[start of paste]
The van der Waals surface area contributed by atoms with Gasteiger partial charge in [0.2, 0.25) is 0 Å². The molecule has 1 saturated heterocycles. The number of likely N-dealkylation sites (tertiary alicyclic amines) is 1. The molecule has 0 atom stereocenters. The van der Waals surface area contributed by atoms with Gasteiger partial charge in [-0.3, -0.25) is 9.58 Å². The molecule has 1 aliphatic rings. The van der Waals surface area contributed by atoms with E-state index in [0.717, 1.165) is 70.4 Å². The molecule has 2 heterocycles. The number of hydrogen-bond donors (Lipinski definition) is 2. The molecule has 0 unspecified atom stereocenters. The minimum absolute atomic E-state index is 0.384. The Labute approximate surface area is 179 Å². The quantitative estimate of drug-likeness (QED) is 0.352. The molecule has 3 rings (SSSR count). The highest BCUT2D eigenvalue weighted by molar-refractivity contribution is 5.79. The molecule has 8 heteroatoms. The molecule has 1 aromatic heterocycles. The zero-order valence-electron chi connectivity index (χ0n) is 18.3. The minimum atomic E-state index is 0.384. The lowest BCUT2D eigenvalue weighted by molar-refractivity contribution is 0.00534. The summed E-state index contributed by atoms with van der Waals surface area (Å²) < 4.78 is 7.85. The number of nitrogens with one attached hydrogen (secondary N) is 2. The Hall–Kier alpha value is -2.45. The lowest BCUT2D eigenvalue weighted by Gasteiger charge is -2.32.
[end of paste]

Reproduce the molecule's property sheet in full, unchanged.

The van der Waals surface area contributed by atoms with Gasteiger partial charge in [0.2, 0.25) is 0 Å². The molecule has 1 saturated heterocycles. The number of likely N-dealkylation sites (tertiary alicyclic amines) is 1. The molecule has 0 atom stereocenters. The van der Waals surface area contributed by atoms with Gasteiger partial charge in [-0.3, -0.25) is 9.58 Å². The molecule has 1 aliphatic rings. The van der Waals surface area contributed by atoms with E-state index in [0.717, 1.165) is 70.4 Å². The molecule has 2 heterocycles. The number of hydrogen-bond donors (Lipinski definition) is 2. The molecule has 0 unspecified atom stereocenters. The minimum absolute atomic E-state index is 0.384. The Labute approximate surface area is 179 Å². The quantitative estimate of drug-likeness (QED) is 0.352. The molecule has 3 rings (SSSR count). The highest BCUT2D eigenvalue weighted by molar-refractivity contribution is 5.79. The molecule has 8 heteroatoms. The molecule has 1 aromatic heterocycles. The zero-order valence-electron chi connectivity index (χ0n) is 18.3. The minimum atomic E-state index is 0.384. The lowest BCUT2D eigenvalue weighted by molar-refractivity contribution is 0.00534. The summed E-state index contributed by atoms with van der Waals surface area (Å²) < 4.78 is 7.85. The number of nitrogens with one attached hydrogen (secondary N) is 2. The Hall–Kier alpha value is -2.45. The lowest BCUT2D eigenvalue weighted by Gasteiger charge is -2.32.